This research investigates models for engaging private sector investors and developers in financing or delivering social and affordable housing, across different market segments and tenures in Australia and internationally. It also identifies key existing and potential players, and financial, regulatory, or development barriers to wider participation.
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This study investigated how filtering contributes to market-provided low-income housing in Australia. It critiques the conceptualisation of filtering as a source of housing for low-income households, tests for the presence of filtering dynamics in housing markets (using Melbourne and Sydney as case studies) and considers policy options for enhancing (if so desired) filtering as a policy tool.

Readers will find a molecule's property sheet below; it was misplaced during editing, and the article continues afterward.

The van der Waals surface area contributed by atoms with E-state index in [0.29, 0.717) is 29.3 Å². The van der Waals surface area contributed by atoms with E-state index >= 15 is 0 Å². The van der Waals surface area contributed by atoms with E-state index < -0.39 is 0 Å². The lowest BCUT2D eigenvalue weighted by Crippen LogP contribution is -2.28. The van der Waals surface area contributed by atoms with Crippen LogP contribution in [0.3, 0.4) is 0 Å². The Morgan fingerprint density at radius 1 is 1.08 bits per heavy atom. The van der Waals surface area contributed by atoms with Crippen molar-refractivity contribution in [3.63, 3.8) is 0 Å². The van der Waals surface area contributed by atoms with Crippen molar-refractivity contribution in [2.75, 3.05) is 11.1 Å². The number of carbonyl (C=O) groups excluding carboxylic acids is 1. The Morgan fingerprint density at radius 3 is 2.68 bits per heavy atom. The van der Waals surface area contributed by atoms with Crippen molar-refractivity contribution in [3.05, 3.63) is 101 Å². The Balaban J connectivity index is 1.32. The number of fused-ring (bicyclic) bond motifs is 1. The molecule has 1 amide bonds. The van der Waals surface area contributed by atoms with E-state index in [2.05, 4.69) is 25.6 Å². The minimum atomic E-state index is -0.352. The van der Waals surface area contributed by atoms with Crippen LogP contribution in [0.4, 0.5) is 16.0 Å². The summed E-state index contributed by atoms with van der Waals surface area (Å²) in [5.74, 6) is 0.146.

This Inquiry final report brings together three separate research projects to examine the capacity of Australia’s smaller cities to assist in managing population growth, including international and national migration; and provides advice on which policy instruments and programs are most likely to redirect population movements to these places.
This research examined how policy settings and new construction technologies and processes affect developer decisions to provide private sector housing supply and might improve affordability. The complexity of the development process, the structure of development organisations, the variety of products delivered, and land ownership issues mean the development decision-making process varies by organisation and site by site. Therefore, it is too simplistic to assume policy settings will have exactly the same impact on each and every developer and on each and every site.
This research investigates the lived experience of regional city residents (in five case studies) to understand how the benefits and disadvantages of regional city life are perceived and explore attitudes towards population growth.
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